The supernatural


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whatever is above and beyond the scope, or the established course, of the laws of nature.
- H. Bushnell.

See also: Supernatural

Webster's Revised Unabridged Dictionary, published 1913 by G. & C. Merriam Co.
References in classic literature ?
"Then you are yourself inclining to the supernatural explanation."
Now, take away the awful fear, and my sensations at feeling the supernatural hand in mine were very similar, in their strangeness, to those which I experienced on waking up and seeing Queequeg's pagan arm thrown round me.
Editors of scientific journals, quarrelling with believers in the supernatural, spilled seas of ink during this memorable campaign, some even drawing blood; for from the sea-serpent they came to direct personalities.
As the lad could boast a considerable former experience with the supernatural thereabouts his word had the weight justly due to the testimony of an expert.
Then for the first time he was conscious of a sense of the supernatural and drove home as rapidly as his willing horse would go.
Whatever might be the supernatural influences among these mountains, the travellers found their physical difficulties hard to cope with.
Wace imparts to the whole, in a thorough-going way, the manners of chivalry, and adds, among other things, a mention of the Round Table, which Geoffrey, somewhat chary of the supernatural, had chosen to omit, though it was one of the early elements of the Welsh tradition.
The introduction and first two chapters provide readers with a general scholarly argument for the significance of the supernatural, an overarching way of thinking about the supernatural, and a framework for conducting inquiry into the supernatural.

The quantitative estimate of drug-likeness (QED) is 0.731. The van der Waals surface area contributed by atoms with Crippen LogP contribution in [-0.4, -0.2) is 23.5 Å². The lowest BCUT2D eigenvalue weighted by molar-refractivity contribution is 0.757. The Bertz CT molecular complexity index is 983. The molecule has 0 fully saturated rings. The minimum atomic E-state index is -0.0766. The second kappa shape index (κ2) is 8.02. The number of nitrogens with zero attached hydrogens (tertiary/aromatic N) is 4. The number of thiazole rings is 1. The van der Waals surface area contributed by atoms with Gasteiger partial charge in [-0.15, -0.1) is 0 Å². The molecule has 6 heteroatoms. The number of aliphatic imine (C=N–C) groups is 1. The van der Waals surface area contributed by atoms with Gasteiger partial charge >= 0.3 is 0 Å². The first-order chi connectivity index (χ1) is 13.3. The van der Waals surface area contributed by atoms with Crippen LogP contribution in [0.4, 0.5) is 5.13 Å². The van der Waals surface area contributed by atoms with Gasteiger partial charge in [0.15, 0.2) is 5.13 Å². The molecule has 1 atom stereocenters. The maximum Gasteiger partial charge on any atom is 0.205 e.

Collaborative collected and co-edited by the team of Eleanor Rosamund Barraclough (a lecturer in medieval literature at Durham University in the UK), Danielle Marie Cudmore (a lecturer at Halmstad University in Sweden), and Stefan Donecker (a research fellow at the Austrian Academy of Sciences in Vienna), "Imagining the Supernatural North" is an interdisciplinary collection of articles by sixteen scholars from twelve countries exploring the notion of the North as a realm of the supernatural.
They classify the three groups of the supernatural gifts of the Holy Spirit as discernment, demonstration, and declaration gifts.
Along the way, Weinstock summarizes and appraises various theories about the popularity of the supernatural tale and its relationship to such historical factors as the rise of interest in Spiritualism and the occult, the critique of or backlash against Enlightenment rationalism, the emergence and development of psychoanalysis, the increasing tendency to view supernatural phenomena as products or features of the human mind, and the American fascination with death and mourning.
Red, white, and spooked; the supernatural in American culture.